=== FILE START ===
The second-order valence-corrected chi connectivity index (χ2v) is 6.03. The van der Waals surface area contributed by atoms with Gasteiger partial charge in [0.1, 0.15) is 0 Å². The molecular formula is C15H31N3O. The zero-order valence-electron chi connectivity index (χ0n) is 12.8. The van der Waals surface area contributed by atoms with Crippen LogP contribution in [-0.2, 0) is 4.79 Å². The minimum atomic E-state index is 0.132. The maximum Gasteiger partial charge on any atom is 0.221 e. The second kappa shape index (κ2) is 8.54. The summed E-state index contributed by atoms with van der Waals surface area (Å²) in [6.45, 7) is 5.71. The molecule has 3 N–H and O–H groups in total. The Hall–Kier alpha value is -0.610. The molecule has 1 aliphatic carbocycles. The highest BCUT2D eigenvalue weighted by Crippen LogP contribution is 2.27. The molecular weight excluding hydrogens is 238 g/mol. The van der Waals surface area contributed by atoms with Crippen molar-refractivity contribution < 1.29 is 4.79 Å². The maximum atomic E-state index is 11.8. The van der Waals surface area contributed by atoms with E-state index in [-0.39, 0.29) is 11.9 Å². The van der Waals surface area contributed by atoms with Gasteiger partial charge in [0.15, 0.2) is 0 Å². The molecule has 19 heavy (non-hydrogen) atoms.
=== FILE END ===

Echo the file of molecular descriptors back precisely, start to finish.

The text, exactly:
The second-order valence-corrected chi connectivity index (χ2v) is 6.03. The van der Waals surface area contributed by atoms with Gasteiger partial charge in [0.1, 0.15) is 0 Å². The molecular formula is C15H31N3O. The zero-order valence-electron chi connectivity index (χ0n) is 12.8. The van der Waals surface area contributed by atoms with Crippen LogP contribution in [-0.2, 0) is 4.79 Å². The minimum atomic E-state index is 0.132. The maximum Gasteiger partial charge on any atom is 0.221 e. The second kappa shape index (κ2) is 8.54. The summed E-state index contributed by atoms with van der Waals surface area (Å²) in [6.45, 7) is 5.71. The molecule has 3 N–H and O–H groups in total. The Hall–Kier alpha value is -0.610. The molecule has 1 aliphatic carbocycles. The highest BCUT2D eigenvalue weighted by Crippen LogP contribution is 2.27. The molecular weight excluding hydrogens is 238 g/mol. The van der Waals surface area contributed by atoms with Crippen molar-refractivity contribution < 1.29 is 4.79 Å². The maximum atomic E-state index is 11.8. The van der Waals surface area contributed by atoms with E-state index in [-0.39, 0.29) is 11.9 Å². The van der Waals surface area contributed by atoms with Gasteiger partial charge in [0.15, 0.2) is 0 Å². The molecule has 19 heavy (non-hydrogen) atoms.